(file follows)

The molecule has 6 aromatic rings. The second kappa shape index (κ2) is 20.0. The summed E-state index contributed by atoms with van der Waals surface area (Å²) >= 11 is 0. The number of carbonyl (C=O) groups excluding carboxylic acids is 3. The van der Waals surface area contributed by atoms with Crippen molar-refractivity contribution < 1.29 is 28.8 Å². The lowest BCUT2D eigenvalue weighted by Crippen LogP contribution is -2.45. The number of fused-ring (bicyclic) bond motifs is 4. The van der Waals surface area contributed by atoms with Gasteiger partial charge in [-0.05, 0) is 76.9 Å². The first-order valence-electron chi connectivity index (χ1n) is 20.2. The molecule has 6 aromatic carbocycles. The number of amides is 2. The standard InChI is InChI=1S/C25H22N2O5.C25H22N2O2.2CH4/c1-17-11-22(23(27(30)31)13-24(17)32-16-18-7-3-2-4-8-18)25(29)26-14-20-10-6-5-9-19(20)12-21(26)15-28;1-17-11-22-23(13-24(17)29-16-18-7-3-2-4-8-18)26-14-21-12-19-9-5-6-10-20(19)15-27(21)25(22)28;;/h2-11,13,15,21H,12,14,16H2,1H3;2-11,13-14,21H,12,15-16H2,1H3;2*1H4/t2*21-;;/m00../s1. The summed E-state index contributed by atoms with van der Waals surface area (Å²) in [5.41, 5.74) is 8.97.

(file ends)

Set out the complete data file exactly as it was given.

The molecule has 6 aromatic rings. The second kappa shape index (κ2) is 20.0. The summed E-state index contributed by atoms with van der Waals surface area (Å²) >= 11 is 0. The number of carbonyl (C=O) groups excluding carboxylic acids is 3. The van der Waals surface area contributed by atoms with Crippen molar-refractivity contribution < 1.29 is 28.8 Å². The lowest BCUT2D eigenvalue weighted by Crippen LogP contribution is -2.45. The number of fused-ring (bicyclic) bond motifs is 4. The van der Waals surface area contributed by atoms with Gasteiger partial charge in [-0.05, 0) is 76.9 Å². The first-order valence-electron chi connectivity index (χ1n) is 20.2. The molecule has 6 aromatic carbocycles. The number of amides is 2. The standard InChI is InChI=1S/C25H22N2O5.C25H22N2O2.2CH4/c1-17-11-22(23(27(30)31)13-24(17)32-16-18-7-3-2-4-8-18)25(29)26-14-20-10-6-5-9-19(20)12-21(26)15-28;1-17-11-22-23(13-24(17)29-16-18-7-3-2-4-8-18)26-14-21-12-19-9-5-6-10-20(19)15-27(21)25(22)28;;/h2-11,13,15,21H,12,14,16H2,1H3;2-11,13-14,21H,12,15-16H2,1H3;2*1H4/t2*21-;;/m00../s1. The summed E-state index contributed by atoms with van der Waals surface area (Å²) in [5.41, 5.74) is 8.97.